On my first call with my new editor – after the contract was signed – she asked if I would consider an open pseudonym. She felt like my series would get more attention as a Tor debut, than as an epic fantasy author moving to a new publisher with a new kind of series. It would open up some marketing programs and expand my audience, while still allowing my current readers to know that it was new work from me. I knew other writers who had done this kind of thing. I talked to my agent, and she agreed that it could be a good thing. Actually, the publishing cycle was not longer. The book came out one year after I delivered the finished manuscript. Sixteen months from after signing the contract to publication.
How many books have you published under your pen name?
Two. An Illusion of Thieves came out in May 2019. A Conjuring of Assassins comes out in February 2020. The third is in development.
How did you come up with your pen name?
I asked my agent for advice and she said she had only three rules. Make it:
- Easily pronounceable
- Short enough to fit easily on the book spine
- Reasonably high in the alphabet
That made sense to me. So I looked at family names first. My mother’s family name is Glass – and I thought that had a great fantasy vibe, plus it met all of the agent’s criteria. Then I went looking for a first name that would sound good with it. I considered initials or an androgynous name as there is certainly a history of gender issues in the speculative fiction realm, ie. women writers not being taken seriously. But I decided not to bow to that. And the situation is improving. Thus, Cate Glass.
How does having a pen name affect any marketing you do?
Truly Tor has been great about providing marketing outlets. My main difficulty is deciding whether to appear at a conference as one or the other. I haven’t gotten past the notion that more people will show up at a panel or presentation for Carol Berg than for Cate Glass. I don’t know when my mind might switch gears.
Do you market the same with both names? How does that work?
For the most part. So far I tend to keep the Cate Glass social media closely related to the books. Carol is both personal and professional.
What are the pros of using a pen name?
The jury is still out. I hope it will result a wider audience, both in capturing readers who assume that all of Carol Berg’s writing is in a certain style, and drawing in those who more commonly read shorter, more episodic subgenres of fantasy fiction. I know that it has been very successful for writers like Robin Hobb. As Megan Lindholm, she wrote well-reviewed and beloved fantasy.
But after taking on the pen name, the work became fabulously successful. But of course, it all depends on the books themselves—not the name. No one can tell me, as yet, why one book from an author comes and goes, while another from the same author finds the wider audience and commercial as well as artistic success.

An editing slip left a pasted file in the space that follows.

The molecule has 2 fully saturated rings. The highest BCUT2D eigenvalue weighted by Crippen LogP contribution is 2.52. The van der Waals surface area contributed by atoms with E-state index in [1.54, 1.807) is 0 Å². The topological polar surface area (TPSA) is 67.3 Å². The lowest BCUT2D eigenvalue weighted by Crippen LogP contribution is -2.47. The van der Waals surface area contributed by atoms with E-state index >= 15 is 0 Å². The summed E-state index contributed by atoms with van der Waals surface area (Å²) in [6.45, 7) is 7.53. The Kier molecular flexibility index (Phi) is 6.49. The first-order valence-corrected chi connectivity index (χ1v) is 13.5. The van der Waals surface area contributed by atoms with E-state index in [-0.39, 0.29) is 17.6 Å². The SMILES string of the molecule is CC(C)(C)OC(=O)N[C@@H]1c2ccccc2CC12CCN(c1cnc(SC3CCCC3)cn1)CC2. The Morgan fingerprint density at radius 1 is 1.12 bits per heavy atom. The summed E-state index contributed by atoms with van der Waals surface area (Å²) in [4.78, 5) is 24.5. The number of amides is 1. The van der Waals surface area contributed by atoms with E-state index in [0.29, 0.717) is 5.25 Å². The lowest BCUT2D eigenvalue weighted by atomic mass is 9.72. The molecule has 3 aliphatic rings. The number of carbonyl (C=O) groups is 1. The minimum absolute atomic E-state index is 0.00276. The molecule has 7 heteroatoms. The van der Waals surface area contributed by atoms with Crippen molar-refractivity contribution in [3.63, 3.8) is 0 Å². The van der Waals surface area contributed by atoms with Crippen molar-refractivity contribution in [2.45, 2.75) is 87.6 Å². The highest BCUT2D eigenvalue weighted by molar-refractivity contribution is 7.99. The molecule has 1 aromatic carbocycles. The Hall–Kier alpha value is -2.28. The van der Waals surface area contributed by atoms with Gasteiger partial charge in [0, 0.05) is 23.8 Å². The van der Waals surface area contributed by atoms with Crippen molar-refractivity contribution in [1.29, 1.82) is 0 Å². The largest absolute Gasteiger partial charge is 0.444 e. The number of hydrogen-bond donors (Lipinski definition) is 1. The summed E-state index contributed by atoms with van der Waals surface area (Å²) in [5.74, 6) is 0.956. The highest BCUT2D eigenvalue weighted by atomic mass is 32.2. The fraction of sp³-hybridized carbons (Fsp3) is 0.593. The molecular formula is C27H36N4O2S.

Managing two social media platforms. I’m not great or consistent at one platform, two feels burdensome. Deciding what Cate should say or Carol say. How to differentiate, or even whether to differentiate. Do I maintain two newsletter lists? Send different newsletters—I’ve heard that I should.. A closed pseudonym, where there is no public knowledge that Cate and Carol are the same, would drive me bonkers. I would not have agreed to it.
If you could do it all over again would you do it differently? How and why?
I would have streamlined more from the beginning. I started out by creating non-integrated web pages, non-integrated social media platforms. I only do Facebook and Twitter to begin with, but even that became burdensome when I am deep in the middle of a book – which is like all the time. Gradually I have integrated the websites, each acknowledging the other identity. I want readers to be able to find Cate and learn what they want to know, and then discover the path to Carol and her books. And visa versa, of course. I spent way too much time at first trying to do two Twitter streams. Oof. I would consult with more pseudo’d authors to see what they found effective. In my case, the books sold so quickly and I was immersed in the revision/release/writing the next so immediately, that I never got time to say, “OK, this is how I’m going to manage it.” That is, I would make a better plan.
Carol Berg majored in mathematics at Rice University, in part so she wouldn’t have to write papers. But while earning her mathematics degree, she took every English course that listed novels on the syllabus, just so she would have time to keep reading.
Somewhere in the midst of teaching math, raising three sons, earning a second degree in computer science at the University of Colorado, and a software engineering career, another friend teased her into exchanging letters written “in character.” Once Carol started writing fiction, she couldn’t stop.
Carol’s fifteen epic fantasy novels have earned national and international acclaim, including the Geffen Award, the Prism Award, multiple Colorado Book Awards, and the Mythopoeic Fantasy Award for Adult Literature. She has been twice voted the Rocky Mountain Fiction Writers Writer of the Year.
Carol’s newest work, written as her alter ego Cate Glass, is a fantasy adventure series called Chimera about a rag-tag quartet of sorcerers who take on missions of deception and intrigue in a world where magic earns the death penalty. The first book, An Illusion of Thieves, will be released in May 2019 by Tor Books. Carol lives in Colorado at the foot of the Rocky Mountains with her Exceptional Spouse.
Writing as Cate Glass, author of An Illusion of Thieves, first novel of the Chimera,
from Tor Books, and A Conjuring of Assassins, forthcoming Feb 2020. <www.categlass.com>
Award-winning author of the Books of the Rai-kirah, The Lighthouse Duet,
The Sanctuary Duet, the Novels of the Collegia Magica… <www.carolberg.com>